Following the decision in October to include all pregnant women in the first priority list for the swine flu vaccine, it has now been decided that all small children should be included in the second wave of vaccinations.
Initially it was believed that only children who had other serious medical conditions would get the vaccine. However, after some analysis of those people worst affected by contracting swine flu, the authorities have decided that babies over six months and children under five years should all be invited to have the jab.
This is because the majority of swine flu sufferers who end up having to go to hospital are infants.
It is important to note that NO vaccine is compulsory, but do discuss any reasons you might avoid allowing your child to be inoculated with your GP. In most cases, any vaccination for an illness is generally regarded as preferable to the risk of complications from contracting the illness itself.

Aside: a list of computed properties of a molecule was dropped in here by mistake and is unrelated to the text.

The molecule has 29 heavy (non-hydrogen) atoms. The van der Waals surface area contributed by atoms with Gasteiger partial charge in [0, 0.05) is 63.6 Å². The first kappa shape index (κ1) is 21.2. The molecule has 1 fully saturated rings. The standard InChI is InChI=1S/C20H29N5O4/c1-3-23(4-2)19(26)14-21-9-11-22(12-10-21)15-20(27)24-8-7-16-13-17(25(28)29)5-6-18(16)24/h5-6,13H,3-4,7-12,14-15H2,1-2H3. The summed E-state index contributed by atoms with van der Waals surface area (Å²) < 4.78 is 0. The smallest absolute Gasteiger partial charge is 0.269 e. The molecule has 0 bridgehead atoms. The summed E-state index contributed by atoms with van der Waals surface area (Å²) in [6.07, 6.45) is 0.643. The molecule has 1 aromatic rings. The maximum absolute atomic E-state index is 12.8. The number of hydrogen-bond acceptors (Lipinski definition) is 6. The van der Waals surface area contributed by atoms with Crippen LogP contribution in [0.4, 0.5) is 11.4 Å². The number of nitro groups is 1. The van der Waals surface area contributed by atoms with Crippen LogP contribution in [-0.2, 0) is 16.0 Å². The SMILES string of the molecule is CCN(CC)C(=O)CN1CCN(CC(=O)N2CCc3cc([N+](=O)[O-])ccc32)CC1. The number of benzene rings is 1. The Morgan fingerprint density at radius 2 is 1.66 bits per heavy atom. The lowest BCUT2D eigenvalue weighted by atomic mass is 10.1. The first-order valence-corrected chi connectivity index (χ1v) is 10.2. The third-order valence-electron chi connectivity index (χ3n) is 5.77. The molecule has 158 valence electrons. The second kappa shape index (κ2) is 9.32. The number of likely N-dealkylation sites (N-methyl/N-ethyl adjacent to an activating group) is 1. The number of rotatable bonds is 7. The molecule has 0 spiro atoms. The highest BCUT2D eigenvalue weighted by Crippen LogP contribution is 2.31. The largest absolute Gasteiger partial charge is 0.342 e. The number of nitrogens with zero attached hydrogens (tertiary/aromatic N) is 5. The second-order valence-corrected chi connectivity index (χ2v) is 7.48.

Official swine flu advice
The Department for Health has information on its website that is useful for the whole family to read, but it is of particular interest to those groups currently deemed to be most 'at risk', which include children under five years of age, and women in pregnancy. To read this advice, go to www.dh.gov.uk.
There is a dedicated Swine Flu Pandemic website if you have any queries or concerns about or are showing symptoms of swine flu.
I think I've got swine flu, what now?
The symptoms of swine flu are usually similar to those of regular human seasonal flu: fever and a cough, tiredness, headache, aching muscles, runny nose, sore throat, nausea or diarrhoea.
In most cases the patient recovers within a week.
For dedicated advice, go to www.direct.gov.uk. Or go to the Swine Flu Pandemic website and use their online symptom checker.